The spreadsheet above summarizes the financial projections for our Morongo Triangle Project held in the 50/50 Fund, and is further explained below. It’s named the 50/50 Fund because investors will be entitled to 50% of the net profits from both the sales of buildings and 50% of the rental income derived from leased buildings.
Just south of The Morongo Triangle is the site of the future Morongo Industrial Business Park, making comparisons with neighboring properties relatively easy. In speaking with local professionals we have come up with the general estimates shown above in the top right corner of $165/ sq ft for buildings we sell and $3.25/ sq ft for buildings we lease. Other buildings are selling at an average of $174/ sq ft which is why we believe that coming in a little below that price will help us to sell more quickly.
Also on the top of the spreadsheet is the square footage of each of the ten buildings followed by the square footage of the buildings we plan to sell and lease, respectively. As you can see we intend to sell Buildings 102-110 and hold on to Building 101. You can also see the layout of the buildings by downloading this drawing. Please keep in mind that buildings 105-110 will be two stories.
In order to keep the project well capitalized and to provide investors with a relatively quick return, we plan to divide the project into at least two phases, selling some of the properties before completing construction on the others.
Considering the purchase price, closing costs, the costs of construction, and other misc. expenses we’re planning to raise approximately $5.5M for “phase one”. (Total costs of construction divided by two plus $1.1 million purchase price).
While all ten buildings need to be built, coming in at a total cost of $9.9 million, we should be able to sell nine of them for $21.1M as shown above. The difference between the two numbers is our overall profit, $11.1 million. After accounting for operating expenses, and with 50% of the profit going to investors, there remains $5,314,155.13 to share.
If an individual investor were to contribute $100,000 to the fund we would divide by the funds raised in order to get their percentage or share of the total funds raised (right side of spreadsheet). In this case we come out with approximately 2% which in dollars, leaves $95,820 to be distributed to that individual investor for a very healthy 96% ROI.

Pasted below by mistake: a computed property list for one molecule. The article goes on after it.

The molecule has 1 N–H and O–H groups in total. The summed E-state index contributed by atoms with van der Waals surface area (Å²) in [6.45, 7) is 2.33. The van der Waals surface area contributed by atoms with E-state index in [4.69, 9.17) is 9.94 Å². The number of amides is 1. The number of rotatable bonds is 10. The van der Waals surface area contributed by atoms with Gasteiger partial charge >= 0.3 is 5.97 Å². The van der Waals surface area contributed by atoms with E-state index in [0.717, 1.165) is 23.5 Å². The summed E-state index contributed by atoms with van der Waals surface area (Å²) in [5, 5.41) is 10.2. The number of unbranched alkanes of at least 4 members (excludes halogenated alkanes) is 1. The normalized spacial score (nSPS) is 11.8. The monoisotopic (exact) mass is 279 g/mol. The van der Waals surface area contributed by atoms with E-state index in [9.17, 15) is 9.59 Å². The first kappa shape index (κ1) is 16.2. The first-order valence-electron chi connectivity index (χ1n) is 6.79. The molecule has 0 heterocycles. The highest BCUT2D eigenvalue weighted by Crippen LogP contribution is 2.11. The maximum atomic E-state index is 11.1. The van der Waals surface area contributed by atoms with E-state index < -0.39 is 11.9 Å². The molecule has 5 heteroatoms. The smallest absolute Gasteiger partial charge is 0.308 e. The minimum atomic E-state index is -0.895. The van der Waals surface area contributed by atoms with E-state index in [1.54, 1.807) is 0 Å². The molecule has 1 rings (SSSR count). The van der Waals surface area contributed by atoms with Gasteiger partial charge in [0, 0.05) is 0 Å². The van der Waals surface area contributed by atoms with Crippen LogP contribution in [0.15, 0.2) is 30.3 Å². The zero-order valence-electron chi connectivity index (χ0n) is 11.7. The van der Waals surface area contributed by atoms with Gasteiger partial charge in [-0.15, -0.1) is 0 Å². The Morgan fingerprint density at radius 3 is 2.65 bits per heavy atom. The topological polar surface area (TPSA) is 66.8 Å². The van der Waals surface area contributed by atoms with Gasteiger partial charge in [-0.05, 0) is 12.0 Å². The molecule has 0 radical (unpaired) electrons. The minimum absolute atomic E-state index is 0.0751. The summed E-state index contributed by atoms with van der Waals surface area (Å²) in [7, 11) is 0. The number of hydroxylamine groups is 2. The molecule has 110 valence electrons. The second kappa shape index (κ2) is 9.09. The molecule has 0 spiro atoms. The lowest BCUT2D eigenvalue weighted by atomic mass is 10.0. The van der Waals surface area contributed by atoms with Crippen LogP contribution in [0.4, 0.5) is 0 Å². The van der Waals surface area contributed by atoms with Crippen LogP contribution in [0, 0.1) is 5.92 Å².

In the second year we introduce rental income. The reason there is no rental income during the first year is that in an effort to be conservative with our figures we’re assuming that it’ll take some time to construct the building, obtain the occupancy permits, and secure a qualified, properly vetted tenant.
When we repeat the same concept each year, our goal is to use the same investor funds to purchase, develop, and sell eight or more buildings for the same type of return. We’ll also continue to add more leased out buildings to the fund’s portfolio each year.
The first building to be leased is 24,000 square feet. Leasing it at $3.25/sqft we get $80,756 a month in shared profit [$969,072 Annually]. See bottom left corner of spreadsheet.
Multiplying out 12 months of rent [$969,072] and subtracting the 5% operating expenses fee [$48,454], we are left with $920,618, leaving our investors with $460,309. For an individual investor who contributed $100,000 and represents 2% of the fund, they can expect an 8.3% CAP rate, or an annual return of $8,300 from the leased buildings.
Please note that these financial projections will continue to change as we acquire more specific pricing information, with the total amount of funds raised, and with rounding. Actual investor returns will vary.
SAMPLE RETURNS BASED OFF A SINGLE INVESTMENT OF $100,000
|Year||Year 1||Year 2||Year 3||Year 4||Total|